Smiling elderly couple in boat at sea
Photo: Johner

Life jacket or buoyancy aid?

The most important property of a flotation device is to keep the user afloat. However, there are huge differences in how the various types of device work in practice. What you should know before you make your choice.

Test before use

The user’s weight, size and clothing, and the design of the flotation device, are factors that affect how a flotation device works in practice.

To ensure that you are fully familiar with how the device works, you should read the user instructions carefully. Adults and children alike can also benefit from testing out the device in practice, in order to become familiar with its properties.

There are three main types of device: life jacket with collar, traditional life vest and inflatable life vest.

Life jackets

Life jackets have a collar that helps keep the head of an unconscious person out of the water. These jackets are particularly suitable for children or non-swimmers. If you intend to travel a long way from the shore, it's advisable to choose life jackets rather than life vests.

Life vests

Traditional life vests are flotation devices without a collar, shaped like a vest. These provide no support for the head. Life vests hold the user in an upright position in the water, and are most suitable for people who can swim or who will be close to the shore.

Inflatable life vests

There are several types of inflatable life vests – they may be shaped like jackets, vests or ‘sausage-style’ vests that fasten over the shoulders or around the neck. These vests also hold the user in a more upright position in the water, and are suitable for older children and adults who can swim.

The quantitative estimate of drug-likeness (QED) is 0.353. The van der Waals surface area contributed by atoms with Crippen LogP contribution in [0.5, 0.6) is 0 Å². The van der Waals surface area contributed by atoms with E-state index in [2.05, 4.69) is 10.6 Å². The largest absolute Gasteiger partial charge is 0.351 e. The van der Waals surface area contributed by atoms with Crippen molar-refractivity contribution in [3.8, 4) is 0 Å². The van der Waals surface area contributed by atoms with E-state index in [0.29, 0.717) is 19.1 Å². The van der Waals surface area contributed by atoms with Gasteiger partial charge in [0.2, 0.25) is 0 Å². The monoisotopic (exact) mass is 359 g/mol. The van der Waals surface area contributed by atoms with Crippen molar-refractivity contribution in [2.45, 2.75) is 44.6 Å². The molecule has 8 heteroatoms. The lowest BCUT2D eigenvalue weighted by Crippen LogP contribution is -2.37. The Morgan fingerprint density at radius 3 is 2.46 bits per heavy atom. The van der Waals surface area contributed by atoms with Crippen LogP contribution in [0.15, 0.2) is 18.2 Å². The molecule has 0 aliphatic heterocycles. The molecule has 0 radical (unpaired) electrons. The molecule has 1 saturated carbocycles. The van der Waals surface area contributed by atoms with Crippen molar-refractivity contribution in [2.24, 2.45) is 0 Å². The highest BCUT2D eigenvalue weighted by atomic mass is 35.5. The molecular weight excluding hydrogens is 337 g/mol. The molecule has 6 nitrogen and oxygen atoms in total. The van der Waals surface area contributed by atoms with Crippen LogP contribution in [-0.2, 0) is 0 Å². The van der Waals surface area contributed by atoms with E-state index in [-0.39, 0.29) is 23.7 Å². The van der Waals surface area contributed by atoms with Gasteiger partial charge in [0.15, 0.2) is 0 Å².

The initial inflation of inflatable vests should be automatic, but you can also inflate them manually by pulling on a toggle or blowing through a mouthpiece. This can be difficult for young children in an emergency situation.

Maintenance of inflatable vests

If you have an inflatable vest, you must regularly check that the cartridges are sitting correctly and have not become unscrewed. Also check that the tablet that triggers the inflater mechanism is in good condition. This trigger tablet must be replaced at regular intervals. Instructions for correct use and maintenance must be supplied by the manufacturer.

Flotation devices are compulsory

Everyone in recreational craft under 8 metres must wear a suitable flotation device when the boat is moving. It is the skipper’s responsibility to ensure that children under the age of 15 are wearing a suitable flotation device.

The Norwegian Maritime Directorate has prepared special guidelines on the requirement to wear vests.

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